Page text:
I couldn't make out a lot of the last photo, just bits and pieces so not sure of the sad story.As for the pictures. I like them both, but leaning towards the color because of all the color in it. The red and yellow and the contrast with the roof and the house - well there is a lot to look at there. When I visited a hundred years ago, I remember being told that the thatched roofs can last 20-30 years but the trade was dying as there were fewer and fewer people learning to do it. Is this a rarity anymore? It's lovely. It seems to be connected to the building next to it - is it someone's home or a business?
In this tomb are the mortal remains of: Georgina: The beloved wife of John Phelps and daughter of Major Robert Maunsell. She was married on the 6th day of September 1856 and died at Rome on the 4th day of November of the same year. Aged 21 years. This monument has been erected in her memory by her morning husband. Anno Domini 1857 I'm missing out the middle names but I doubt it matters too much. I was wrong below. She was married for only two months. Is it just me, or is anyone else a tad suspicious. Seems very soon.
Thatch is very 'green' and it works here really well. But it doesn't have the longevity of hard roofs. In the recent insanity of the Celtic Tiger lots of people became craftsman/person too as a few chicks went into the game. I like it, but sometimes it can get a bit twee and biscuit boxy.
Yes, very sad and very soon. It's hard to say suspicious or not. Accidents and illnesses happen, but I'm sure, if it were to happen these days it would be investigated, but back then? You'd know better than I if it were a rare occurrence. I think they're quaint. I've always wondered what they look like inside? Are they pretty bare bones or modernized? Can you go inside this one and take some pics for me? ;)
I couldn't get the thing to resize. The gist is. Georgina got married in September and was dead in Rome by December, aged 21.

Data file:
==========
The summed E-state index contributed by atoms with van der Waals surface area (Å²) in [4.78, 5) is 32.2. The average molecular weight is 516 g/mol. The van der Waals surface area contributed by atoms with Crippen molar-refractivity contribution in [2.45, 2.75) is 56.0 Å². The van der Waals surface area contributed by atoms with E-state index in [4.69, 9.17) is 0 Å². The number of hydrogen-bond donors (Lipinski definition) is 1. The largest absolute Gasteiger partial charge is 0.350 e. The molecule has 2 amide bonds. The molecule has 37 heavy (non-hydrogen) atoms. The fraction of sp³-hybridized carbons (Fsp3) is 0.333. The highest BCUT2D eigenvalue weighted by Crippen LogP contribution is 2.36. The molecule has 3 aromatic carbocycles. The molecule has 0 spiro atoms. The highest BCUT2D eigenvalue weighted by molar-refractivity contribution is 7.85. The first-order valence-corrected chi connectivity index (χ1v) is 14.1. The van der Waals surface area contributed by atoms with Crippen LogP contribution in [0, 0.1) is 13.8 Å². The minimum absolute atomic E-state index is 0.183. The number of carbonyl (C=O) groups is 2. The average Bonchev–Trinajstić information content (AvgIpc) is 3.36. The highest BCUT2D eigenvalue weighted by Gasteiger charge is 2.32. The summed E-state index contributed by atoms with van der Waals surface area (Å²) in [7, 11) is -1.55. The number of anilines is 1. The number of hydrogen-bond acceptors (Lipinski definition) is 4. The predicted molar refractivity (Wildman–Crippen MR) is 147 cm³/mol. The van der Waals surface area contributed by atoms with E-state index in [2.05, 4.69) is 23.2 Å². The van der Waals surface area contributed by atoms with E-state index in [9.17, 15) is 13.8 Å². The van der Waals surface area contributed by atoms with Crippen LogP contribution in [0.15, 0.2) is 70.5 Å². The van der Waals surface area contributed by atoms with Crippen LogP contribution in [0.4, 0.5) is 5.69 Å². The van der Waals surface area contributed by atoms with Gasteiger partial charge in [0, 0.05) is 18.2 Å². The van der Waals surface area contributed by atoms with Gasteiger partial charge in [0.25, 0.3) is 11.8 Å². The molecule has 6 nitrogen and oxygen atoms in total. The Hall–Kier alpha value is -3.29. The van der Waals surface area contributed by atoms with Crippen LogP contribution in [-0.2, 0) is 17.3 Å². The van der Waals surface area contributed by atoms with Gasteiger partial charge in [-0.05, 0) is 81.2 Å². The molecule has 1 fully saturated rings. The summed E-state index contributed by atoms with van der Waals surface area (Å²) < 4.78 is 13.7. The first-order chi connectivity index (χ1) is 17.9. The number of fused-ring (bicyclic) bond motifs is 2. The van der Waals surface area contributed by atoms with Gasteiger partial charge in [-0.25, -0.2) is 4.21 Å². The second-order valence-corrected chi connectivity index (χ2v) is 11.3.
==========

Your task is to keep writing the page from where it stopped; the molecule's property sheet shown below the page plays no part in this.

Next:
The B&W vs the color give the photo an entirely different feel. While both are interesting, I do prefer the color in this instance. It just gives the photo a more "finished" look, imo.
I found out more about Georgina. Her granddad was rector and vicar of the church, and her family were from Limerick and Galway with a bank in Limerick. There were well connected to second rank nobility. And her grandma was German baroness who met her hubby when Napoleon was being a pest around 1805. Her husband remarried but not for a decade and had 11 children some of whom died young. the 2nd wife was named Vandeleur. An aunt to https://en.wikipedia.org/wiki/Joe_Vandeleur and Giles.More about her I cannot find, yet. It just seems odd that a young woman would die so soon after a marriage. She wouldn't have encountered the usual causes for death for young marrieds. TB creating a blockage in the Fallopian tubes and a pregnancy developing rupturing the tube causing massive sepsis. But at two months, less actually, that's not likely. Nor was there an outbreak in Rome.
Being partially colorblind, I am usually attracted to the black and white photos and this case was no difference.In my genealogy research, I have lots of mothers who died young and the large majority died during child birth or as a complication of child birth. That would probably assume she might have been pregnant before being married though. I only have one mother in my family tree who died of a disease young (but out of childhood) but that was easy to figure out since 5 of her 7 children died of the same disease in the months leading up to her death.
Yes, there tended to be ages which were especially dangerous. Kids younger than 4. Kids that survive but were weakened were then prone to epidemics like measles and other childhood illnesses. But if they survived to teens then the dynamics changed somewhat. Men with TB infection that was slow moving lived til 30-40 before it became the cause of death. But had bone and muscle issues. It was ssaid by doctors in the 1890 that they could 'see' TB infection. Dorian Grey is Oscar Wilde's notion of the illness for people with TB had a beauty about them and a youngness to their features well lower than their actual age. The issue with women tended to be pretty immediate once married. They may have all the facilities to breed but might have poor development of the pelvis so 'died in childbirth' didn't necessarily mean bled post natal. And then the other really nasty one was syphilis.
A beautiful church--i love the thatch roof